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June 8, 2006

Modern capital concerns in scheduled Virginia execution

As detailed in this Washington Post article, some of the latest modern concerns about the death penalty surround an execution scheduled for Thursday in Virginia.  According to the Post story, there is broad agreement that death-row inmate Percy Levar Walton "is mentally retarded and schizophrenic," and mental illness issues have now dovetailed with a challenge to the lethal injection protocol. 

But, as detailed in this AP story, the latest lethal injection scrummage has not (yet) stopped Virginia's execution plans:

A federal appeals court on Wednesday overturned a lower court's decision to temporarily halt the execution of a triple killer a day before he was scheduled to die.  Earlier in the day, a federal judge said authorities should wait until the U.S. Supreme Court rules in a separate case that challenges the way states execute killers....

U.S. District Judge Rebecca Beach Smith said she had based her ruling Wednesday on the Supreme Court case and on arguments by Percy Walton's attorneys that Virginia's protocols surrounding lethal injection are unconstitutional.  But the 4th U.S. Circuit Court of Appeals ruled to overturn Smith's decision, allowing Virginia to move forward with Walton's death sentence according to a spokesman for the attorney general's office.

It will be interesting to see if SCOTUS or Virginia's new governor might step in on Thursday before Walton's scheduled evening execution.

June 8, 2006 at 03:15 AM | Permalink


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I was puzzled by the statement in the story that "experts agree [Walton] is mentally retarded and schizophrenic...." Although schizophrenia does not necessarily equate to incompetence to be executed, retardation is a categorical bar. If the experts are all agreed he is retarded, why doesn't the state stipulate to relief and why doesn't the court order it, stipulated or not? Well, let's look at the opinion.


It turns out (pp. 5-9), the two sides' experts had quite different views of Walton's mental condition. The state's expert testified he is not schizophrenic.

"After hearing the divergent testimony regarding Walton’s mental competence, the district court decided to appoint a neutral expert to interview Walton and assess his mental condition. The district court attempted to obtain an expert agreeable to both sides by having each side appoint a psychiatrist who in turn advised the court on suitable neutral candidates. These two psychiatrists ultimately recommended Dr. Mark Mills, a highly qualified forensic psychiatrist, and the district court adopted their recommendation. Virginia later objected to the appointment of Dr. Mills after coming to believe that he could not be neutral because of his personal opposition to the death penalty. Virginia also noted that Walton’s counsel had previously retained Dr. Mills in another similar death penalty case....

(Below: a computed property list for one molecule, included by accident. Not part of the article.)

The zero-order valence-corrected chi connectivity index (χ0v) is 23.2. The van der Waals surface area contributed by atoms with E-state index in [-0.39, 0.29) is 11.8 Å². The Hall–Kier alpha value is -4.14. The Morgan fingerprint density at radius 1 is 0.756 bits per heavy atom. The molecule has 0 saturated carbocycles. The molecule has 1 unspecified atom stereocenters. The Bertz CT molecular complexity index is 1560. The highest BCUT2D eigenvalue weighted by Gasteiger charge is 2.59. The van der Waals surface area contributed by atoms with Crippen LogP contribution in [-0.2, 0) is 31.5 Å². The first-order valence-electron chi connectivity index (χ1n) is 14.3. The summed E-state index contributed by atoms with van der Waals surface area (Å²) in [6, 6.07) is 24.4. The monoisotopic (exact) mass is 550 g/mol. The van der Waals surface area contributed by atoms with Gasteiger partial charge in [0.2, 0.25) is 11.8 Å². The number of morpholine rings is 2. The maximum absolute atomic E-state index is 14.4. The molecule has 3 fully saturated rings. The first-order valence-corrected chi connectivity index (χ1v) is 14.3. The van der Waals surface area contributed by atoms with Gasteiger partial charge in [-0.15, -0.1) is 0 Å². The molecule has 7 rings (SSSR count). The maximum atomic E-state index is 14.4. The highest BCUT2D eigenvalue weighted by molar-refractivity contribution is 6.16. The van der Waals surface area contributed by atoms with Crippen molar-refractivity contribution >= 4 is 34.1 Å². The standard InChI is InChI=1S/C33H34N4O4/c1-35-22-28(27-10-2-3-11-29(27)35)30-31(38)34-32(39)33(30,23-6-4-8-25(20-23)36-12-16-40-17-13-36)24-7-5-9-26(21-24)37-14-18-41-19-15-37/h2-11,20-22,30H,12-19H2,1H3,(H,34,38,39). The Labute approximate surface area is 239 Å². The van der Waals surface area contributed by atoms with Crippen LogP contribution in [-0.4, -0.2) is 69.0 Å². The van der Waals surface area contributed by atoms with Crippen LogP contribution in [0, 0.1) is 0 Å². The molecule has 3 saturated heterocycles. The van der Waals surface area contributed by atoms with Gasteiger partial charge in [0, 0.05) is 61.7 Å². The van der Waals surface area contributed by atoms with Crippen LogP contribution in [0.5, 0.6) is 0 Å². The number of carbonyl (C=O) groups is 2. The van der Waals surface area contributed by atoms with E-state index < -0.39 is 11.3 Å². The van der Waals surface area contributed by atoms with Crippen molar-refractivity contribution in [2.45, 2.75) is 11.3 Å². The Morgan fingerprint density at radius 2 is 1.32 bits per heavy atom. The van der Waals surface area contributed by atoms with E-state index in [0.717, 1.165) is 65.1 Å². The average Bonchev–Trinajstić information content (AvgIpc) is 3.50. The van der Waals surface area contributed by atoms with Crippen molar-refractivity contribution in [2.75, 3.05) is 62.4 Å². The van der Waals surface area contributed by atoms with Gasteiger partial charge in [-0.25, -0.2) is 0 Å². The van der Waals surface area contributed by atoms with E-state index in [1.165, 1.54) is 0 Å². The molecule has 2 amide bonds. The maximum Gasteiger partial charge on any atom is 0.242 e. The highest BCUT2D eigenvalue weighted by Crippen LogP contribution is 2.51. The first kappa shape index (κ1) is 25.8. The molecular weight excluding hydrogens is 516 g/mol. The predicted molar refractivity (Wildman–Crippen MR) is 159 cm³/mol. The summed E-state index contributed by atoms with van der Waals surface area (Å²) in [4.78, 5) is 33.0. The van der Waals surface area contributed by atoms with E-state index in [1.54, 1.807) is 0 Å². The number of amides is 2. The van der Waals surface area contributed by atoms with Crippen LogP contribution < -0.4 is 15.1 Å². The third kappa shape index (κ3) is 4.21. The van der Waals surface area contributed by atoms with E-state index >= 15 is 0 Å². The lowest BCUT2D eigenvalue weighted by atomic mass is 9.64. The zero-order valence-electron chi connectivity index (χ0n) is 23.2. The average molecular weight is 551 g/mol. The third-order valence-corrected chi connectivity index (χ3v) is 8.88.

"After Dr. Mills interviewed Walton and submitted his report, the district court held a second evidentiary hearing. At the hearing, Dr. Mills testified that he found Walton to be 'odd,' of low intelligence but not mentally retarded, and probably suffering from a significant psychiatric disorder, quite possibly schizophrenia. According to Dr. Mills, a person suffering from schizophrenia can, nevertheless, be 'competent to stand trial, competent to make a will, [and] competent to be executed.'

"5. Dr. Mills did not definitively diagnose Walton’s psychiatric disorder because making such a diagnosis was not within the scope of the district court’s instruction to him. However, Dr. Mills stated that he did not believe that making a diagnosis was necessary to answer the court’s questions, because making such a diagnosis and determining competency are two separate issues that must be assessed differently."

So the statement that the experts are agreed he is schizophrenic is false. The prosecution expert says he is not, and the neutral expert doesn't know.

On retardation, at note 21, the opinion says, "Nevertheless, Drs. Pandurangi and Gur [the defense experts] have never opined that Walton is mentally retarded." At note 24, the opinion says, "In addition, Dr. Mills testified that Walton is not mentally retarded and that he would estimate Walton’s IQ at around 80. Also, although Dr. General initially thought that Walton appeared to be mentally retarded, she later opined that Walton is not mentally retarded."

Dr. Mills, again, is the neutral expert appointed with the approval of Walton's counsel. Dr. General is an expert they called as a witness. The statement that the experts are agreed Walton is retarded is also false.

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